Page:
Amazon sues more sellers for buying fake reviews – Amazon is continuing its efforts to crack down on fraudulent reviews across its site with new lawsuits aimed at two U.S. sellers, and one from the E.U., which claim to have evidence of customer review abuse. That is, the defendants created fake reviews for their products, which could have influenced customers’ buying decisions. These suits, like those that preceded them, are meant to dissuade sellers from engaging in review abuse as they know that by doing so, they could be subject to legal action. Since the beginning of last year, Amazon has sued more than 1,000 defendants who offered to post fake reviews on its site in exchange for compensation. It has gone after those who sold their fake review services on the website Fiverr.com, the operators of websites who engage in this practice and the sellers who buy the fake reviews.
Well into its second decade, Google’s business is still booming – Alphabet, the holding company formed around Google, reported its third quarter earnings today. The company grew its revenue 20 percent over the same period last year, to $22.45 billion. Its profit also improved, climbing 27 percent over the same period last year to $5 billion. These numbers were only slightly better than analysts expectations, and shares of Google didn’t move much in after-hours trading. But its nonetheless impressive that a company in its 18th year is still posting such strong and continuous growth in both revenue and profits.
Twitter lays off 9% of its workforce as it posts a desperately-needed positive Q3 – With Twitter’s acquisition hopes essentially dead, the company now seems it’s on its own to fend for itself and needs to figure out a way to build a reasonable and profitable business. Today, it got a much-needed good Q3 performance by largely beating Wall Street’s expectations across the board. Twitter reported earnings of 13 cents per share and revenue of $616 million, and the service grew to 317 million users. Analysts were looking for earnings of 9 cents per share on around $606 million in revenue, as well as 315 million monthly active users. Last quarter, the company had 313 million monthly active users.
Games and Entertainment:
Streaming TV bundle roundup: Everything we know so far – Streaming-TV channel bundles probably aren’t the future of television, but they’re the hot trend right now. After Sling TV and PlayStation Vue paved the way with cheaper alternatives to the traditional cable bundle, more competition is coming from companies like AT&T, Hulu, and YouTube. While these bundles don’t represent a radical re-envisioning of television—they’re largely trying to duplicate the cable TV experience through streaming devices—they might still be cheaper than cable, especially when you take away the rental fees for clunky cable box hardware. Here’s a roundup of all the nationwide streaming bundles we know about, including those that are rumored, announced, and already available.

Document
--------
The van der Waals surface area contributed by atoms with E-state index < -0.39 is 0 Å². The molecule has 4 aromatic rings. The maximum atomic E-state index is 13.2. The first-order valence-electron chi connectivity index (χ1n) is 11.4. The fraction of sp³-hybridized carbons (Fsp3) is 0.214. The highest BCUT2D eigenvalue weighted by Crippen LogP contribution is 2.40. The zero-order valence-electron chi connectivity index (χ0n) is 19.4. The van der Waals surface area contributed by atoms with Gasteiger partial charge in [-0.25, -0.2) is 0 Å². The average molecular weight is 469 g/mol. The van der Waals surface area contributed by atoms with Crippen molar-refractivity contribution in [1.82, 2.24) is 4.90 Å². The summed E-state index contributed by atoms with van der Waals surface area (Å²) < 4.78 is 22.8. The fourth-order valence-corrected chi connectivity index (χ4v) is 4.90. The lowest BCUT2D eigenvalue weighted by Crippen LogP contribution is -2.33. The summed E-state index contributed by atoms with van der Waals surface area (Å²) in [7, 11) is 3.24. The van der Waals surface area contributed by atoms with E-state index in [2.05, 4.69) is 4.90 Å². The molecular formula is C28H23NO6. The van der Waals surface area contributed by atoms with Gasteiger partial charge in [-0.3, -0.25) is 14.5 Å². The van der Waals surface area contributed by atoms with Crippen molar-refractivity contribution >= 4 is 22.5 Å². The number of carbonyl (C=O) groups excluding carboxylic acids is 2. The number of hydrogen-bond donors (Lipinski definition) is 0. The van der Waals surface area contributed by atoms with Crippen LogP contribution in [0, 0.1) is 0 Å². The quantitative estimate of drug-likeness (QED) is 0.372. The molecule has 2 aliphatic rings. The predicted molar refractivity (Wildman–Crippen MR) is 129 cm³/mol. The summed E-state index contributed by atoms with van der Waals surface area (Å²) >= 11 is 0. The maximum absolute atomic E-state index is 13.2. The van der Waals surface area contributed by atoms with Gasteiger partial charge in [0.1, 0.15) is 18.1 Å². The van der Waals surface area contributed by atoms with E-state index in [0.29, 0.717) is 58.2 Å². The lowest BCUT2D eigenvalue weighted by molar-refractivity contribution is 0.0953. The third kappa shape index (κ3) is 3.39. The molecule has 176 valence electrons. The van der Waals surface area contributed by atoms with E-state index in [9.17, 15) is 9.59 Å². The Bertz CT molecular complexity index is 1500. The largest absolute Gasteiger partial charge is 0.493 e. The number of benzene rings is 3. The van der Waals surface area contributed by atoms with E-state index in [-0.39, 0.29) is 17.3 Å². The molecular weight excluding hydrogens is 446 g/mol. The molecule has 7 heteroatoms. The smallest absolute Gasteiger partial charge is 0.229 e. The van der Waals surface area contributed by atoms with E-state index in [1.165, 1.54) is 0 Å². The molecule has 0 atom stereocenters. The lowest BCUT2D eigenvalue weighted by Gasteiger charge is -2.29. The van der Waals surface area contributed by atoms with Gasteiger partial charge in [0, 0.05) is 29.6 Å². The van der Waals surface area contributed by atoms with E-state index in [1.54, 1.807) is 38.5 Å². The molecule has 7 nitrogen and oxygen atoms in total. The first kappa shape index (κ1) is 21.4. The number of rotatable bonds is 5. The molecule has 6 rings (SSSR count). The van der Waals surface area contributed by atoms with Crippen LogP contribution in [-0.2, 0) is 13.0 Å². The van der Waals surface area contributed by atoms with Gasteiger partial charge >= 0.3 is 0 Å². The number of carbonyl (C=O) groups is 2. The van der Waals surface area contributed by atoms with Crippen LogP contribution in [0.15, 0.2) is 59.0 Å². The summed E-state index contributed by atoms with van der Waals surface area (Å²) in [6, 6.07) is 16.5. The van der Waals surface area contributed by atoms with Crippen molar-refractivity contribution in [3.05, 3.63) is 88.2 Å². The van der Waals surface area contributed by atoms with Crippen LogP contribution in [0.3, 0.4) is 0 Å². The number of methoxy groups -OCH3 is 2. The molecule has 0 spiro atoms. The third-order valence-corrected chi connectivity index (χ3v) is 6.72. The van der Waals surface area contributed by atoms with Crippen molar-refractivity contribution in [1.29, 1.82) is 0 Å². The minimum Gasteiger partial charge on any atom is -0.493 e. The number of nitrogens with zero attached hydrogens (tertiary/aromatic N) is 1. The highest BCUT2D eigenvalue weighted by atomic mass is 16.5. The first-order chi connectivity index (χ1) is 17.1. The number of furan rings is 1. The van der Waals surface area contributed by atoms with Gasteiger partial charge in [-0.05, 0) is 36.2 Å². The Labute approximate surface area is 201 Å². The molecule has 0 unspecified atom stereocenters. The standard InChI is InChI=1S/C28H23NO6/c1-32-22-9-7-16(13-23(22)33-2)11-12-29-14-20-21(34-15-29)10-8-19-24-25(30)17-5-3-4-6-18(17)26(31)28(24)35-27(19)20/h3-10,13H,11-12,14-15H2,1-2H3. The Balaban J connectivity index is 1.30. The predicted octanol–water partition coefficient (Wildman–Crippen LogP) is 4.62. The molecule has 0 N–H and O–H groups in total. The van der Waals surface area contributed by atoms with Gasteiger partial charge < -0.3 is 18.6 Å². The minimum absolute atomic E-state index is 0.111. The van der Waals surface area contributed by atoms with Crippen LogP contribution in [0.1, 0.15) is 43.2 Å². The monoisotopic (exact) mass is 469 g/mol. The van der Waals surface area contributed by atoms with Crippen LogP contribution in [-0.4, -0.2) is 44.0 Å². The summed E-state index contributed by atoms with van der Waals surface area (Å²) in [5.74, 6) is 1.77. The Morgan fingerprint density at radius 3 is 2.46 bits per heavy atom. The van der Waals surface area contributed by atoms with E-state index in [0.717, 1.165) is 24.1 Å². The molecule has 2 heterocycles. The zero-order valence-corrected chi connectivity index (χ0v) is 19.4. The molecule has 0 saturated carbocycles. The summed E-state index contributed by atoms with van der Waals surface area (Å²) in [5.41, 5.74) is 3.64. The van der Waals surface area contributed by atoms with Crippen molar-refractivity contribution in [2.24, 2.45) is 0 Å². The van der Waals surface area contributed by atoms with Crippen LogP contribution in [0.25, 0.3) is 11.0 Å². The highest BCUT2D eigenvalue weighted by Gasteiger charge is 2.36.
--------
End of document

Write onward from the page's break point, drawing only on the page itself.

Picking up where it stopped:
Apple’s new TV app is an important half-step to the future – I just got a chance to play with Apple’s new TV app on the Apple TV, which is… just called TV. It’s more of a second home screen than an app, really — when you open it up you see a bunch of shows and movies that you can watch based on the video services you’ve subscribed to either directly or through your cable provider. If you don’t have the apps installed, you won’t see the stuff. That’s the big thing to know — this is another frontend to apps, not a service on its own. And importantly, there’s no Netflix content anywhere in sight, although Apple says it’s working to sign up more partners soon.
Game streaming coming to Windows 10, and bitstream coming to Xbox One – Microsoft’s Windows Creator Update event included a brief segment about the company’s game-specific updates. That Wednesday segment kicked off with an announcement that Windows will now come with live, online game-streaming capabilities built in. These won’t be powered by the popular game-streaming site Twitch, however, but by Beam, a very similar game-streaming service that Microsoft acquired in August. Instead of having to connect games to Beam’s Web UI, PC gamers will be able to load the Windows “game bar” interface—which already exists in Windows 10 by pressing the Windows key and the G button—and pick a “Beam” streaming option.
Borderlands: The Handsome Collection is free on Xbox One – Borderlands: The Handsome Collection is free on Xbox One from October 27 to October 30, it has been announced. The game has been made free for these days so you can get in on an event Xbox Live has underway. During these days, Xbox Live members — including those without a Gold membership — can play during the Multiplayer All-Access event. It is available for both Xbox One and Xbox 360.
More proof shows Hollywood insiders leaking movies on torrent sites – A legal flap between Warner Bros. and a Hollywood talent agency once again shows that Hollywood insiders are leaking pre-release movies to BitTorrent file-sharing sites. The latest evidence is spelled out in a copyright infringement lawsuit (PDF) brought this week by Warner Bros. against talent agency Innovative Artists. The studio claims Innovative Artists effectively set up its own pirate site of DVD screeners and other movie rips on a shared Google drive folder. This, according to the lawsuit, led to watermarked screener copies of Creed and Heart of the Sea being uploaded to file-sharing sites.
Off Topic (Sort of):
10 programs to help you break into a cybersecurity career – Eighty-two percent of IT professionals report a shortage of cybersecurity skills at their company. Here are 10 programs spanning all education levels to help you get your start in the field.
Internet Archive celebrates 20 years of ‘wayback web’ and a new mission – The Internet Archive in San Francisco celebrates 20 years. Here’s a quick introduction to some of the people that created a global treasure…